Temporary Knowledge Ecologies
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Temporary Knowledge Ecologies

The Rise of Trade Fairs in the Asia-Pacific Region

Edited by Harald Bathelt and Gang Zeng

Temporary Knowledge Ecologies investigates and theorizes the nature, rise and evolution of trade fair knowledge ecologies in the Asia-Pacific region. It provides a comprehensive overview of trade fairs in this key world region applying a comparative perspective that involves highly diverse developed and developing countries. The book identifies (i) knowledge generation and transfer processes through trade fairs, (ii) interrelationships between industrial specialization and trade fair specialization, and (iii) linkages between economic development, industrial policy and trade fair development.
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Chapter 11: Trade fairs in peripheral places: towards a political economy of Australian fashion events

Sally A. Weller

Extract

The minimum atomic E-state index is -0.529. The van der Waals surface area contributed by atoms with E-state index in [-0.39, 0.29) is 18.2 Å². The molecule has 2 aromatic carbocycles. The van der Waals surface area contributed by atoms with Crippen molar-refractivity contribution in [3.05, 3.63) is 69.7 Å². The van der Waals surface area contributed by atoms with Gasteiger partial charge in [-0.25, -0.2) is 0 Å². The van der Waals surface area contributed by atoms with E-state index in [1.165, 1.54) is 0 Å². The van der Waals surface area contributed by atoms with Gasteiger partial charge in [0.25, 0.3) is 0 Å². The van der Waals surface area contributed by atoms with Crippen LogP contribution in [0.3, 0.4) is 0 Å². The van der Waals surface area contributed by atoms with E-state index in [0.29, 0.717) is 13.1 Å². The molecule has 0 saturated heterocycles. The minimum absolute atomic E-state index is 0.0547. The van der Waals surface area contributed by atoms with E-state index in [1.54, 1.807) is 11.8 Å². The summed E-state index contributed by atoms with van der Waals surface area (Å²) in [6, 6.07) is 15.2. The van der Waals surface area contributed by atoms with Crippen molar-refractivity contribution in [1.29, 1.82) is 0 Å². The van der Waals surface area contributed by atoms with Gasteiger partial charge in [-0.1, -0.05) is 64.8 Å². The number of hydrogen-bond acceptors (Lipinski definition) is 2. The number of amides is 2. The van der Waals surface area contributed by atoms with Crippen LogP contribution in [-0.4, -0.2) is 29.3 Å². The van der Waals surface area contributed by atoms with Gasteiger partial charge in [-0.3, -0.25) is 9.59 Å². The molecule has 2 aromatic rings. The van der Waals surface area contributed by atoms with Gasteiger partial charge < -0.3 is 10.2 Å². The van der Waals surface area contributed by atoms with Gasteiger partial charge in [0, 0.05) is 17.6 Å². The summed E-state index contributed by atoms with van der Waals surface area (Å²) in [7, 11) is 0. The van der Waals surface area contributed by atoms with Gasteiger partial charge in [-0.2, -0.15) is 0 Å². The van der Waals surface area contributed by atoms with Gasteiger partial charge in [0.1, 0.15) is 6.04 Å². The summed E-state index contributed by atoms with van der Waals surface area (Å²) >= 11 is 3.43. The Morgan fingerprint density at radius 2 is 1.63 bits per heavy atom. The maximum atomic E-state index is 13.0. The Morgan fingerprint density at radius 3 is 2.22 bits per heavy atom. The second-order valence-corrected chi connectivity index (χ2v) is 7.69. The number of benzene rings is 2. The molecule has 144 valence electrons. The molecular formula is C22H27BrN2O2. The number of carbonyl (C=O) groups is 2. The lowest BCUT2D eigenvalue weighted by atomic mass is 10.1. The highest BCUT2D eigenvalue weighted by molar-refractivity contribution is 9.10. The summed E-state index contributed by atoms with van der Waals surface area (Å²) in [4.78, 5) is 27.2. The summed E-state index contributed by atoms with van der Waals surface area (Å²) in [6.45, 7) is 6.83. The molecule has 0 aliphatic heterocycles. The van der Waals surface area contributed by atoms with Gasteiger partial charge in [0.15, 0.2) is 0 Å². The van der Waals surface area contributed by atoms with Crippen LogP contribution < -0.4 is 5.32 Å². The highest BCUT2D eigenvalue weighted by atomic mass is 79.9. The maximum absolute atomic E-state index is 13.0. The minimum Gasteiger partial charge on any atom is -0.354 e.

This chapter focuses attention on the under-researched characteristics of trade events in peripheral regional locations. The chapter questions whether the learning and innovation effects associated with prominent global events – the events that are the focus of most trade fair research in both economic geography and business studies – are shared by all types of trade fairs; or whether, in fact, processes of interactive learning and knowledge creation are peculiar to events located both physically and discursively at the center of global industry knowledge flows. The chapter shifts the research focus to the evolution of regional-scale trade events. Here it is possible to examine how the positioning of events conditions their role in a globalizing political economy and how their relation to the evolution of regional production systems, industries and economies shapes their role in economic development. To examine the ways that regional events mediate the relationship between places and industries, the chapter analyzes a group of events held in two regional cities – Sydney and Melbourne in Australia. Poot (2001) describes such cities as being located on the periphery of global interactions, where peripherality is a relational social construct identifying places by their distance in space, separation in time and subordinate relationship to core locations that have allocative power over resources (Giddens 1985).

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